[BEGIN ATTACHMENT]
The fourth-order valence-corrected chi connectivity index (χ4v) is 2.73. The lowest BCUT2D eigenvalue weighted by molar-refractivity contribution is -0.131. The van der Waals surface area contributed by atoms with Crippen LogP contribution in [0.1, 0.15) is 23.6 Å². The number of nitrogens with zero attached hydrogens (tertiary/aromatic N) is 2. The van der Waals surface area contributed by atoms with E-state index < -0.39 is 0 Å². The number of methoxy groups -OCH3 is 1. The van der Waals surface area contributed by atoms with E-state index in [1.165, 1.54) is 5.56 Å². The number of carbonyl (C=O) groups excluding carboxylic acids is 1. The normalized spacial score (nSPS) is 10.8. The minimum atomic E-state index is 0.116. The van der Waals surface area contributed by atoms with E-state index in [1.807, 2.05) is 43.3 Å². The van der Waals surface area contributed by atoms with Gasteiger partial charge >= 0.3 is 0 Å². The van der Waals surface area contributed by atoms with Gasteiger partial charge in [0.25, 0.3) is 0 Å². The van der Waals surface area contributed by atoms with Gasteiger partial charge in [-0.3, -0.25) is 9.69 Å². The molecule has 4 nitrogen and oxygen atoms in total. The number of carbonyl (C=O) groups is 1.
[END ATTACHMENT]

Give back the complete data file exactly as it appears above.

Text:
The fourth-order valence-corrected chi connectivity index (χ4v) is 2.73. The lowest BCUT2D eigenvalue weighted by molar-refractivity contribution is -0.131. The van der Waals surface area contributed by atoms with Crippen LogP contribution in [0.1, 0.15) is 23.6 Å². The number of nitrogens with zero attached hydrogens (tertiary/aromatic N) is 2. The van der Waals surface area contributed by atoms with E-state index < -0.39 is 0 Å². The number of methoxy groups -OCH3 is 1. The van der Waals surface area contributed by atoms with E-state index in [1.165, 1.54) is 5.56 Å². The number of carbonyl (C=O) groups excluding carboxylic acids is 1. The normalized spacial score (nSPS) is 10.8. The minimum atomic E-state index is 0.116. The van der Waals surface area contributed by atoms with E-state index in [1.807, 2.05) is 43.3 Å². The van der Waals surface area contributed by atoms with Gasteiger partial charge >= 0.3 is 0 Å². The van der Waals surface area contributed by atoms with Gasteiger partial charge in [0.25, 0.3) is 0 Å². The van der Waals surface area contributed by atoms with Gasteiger partial charge in [-0.3, -0.25) is 9.69 Å². The molecule has 4 nitrogen and oxygen atoms in total. The number of carbonyl (C=O) groups is 1.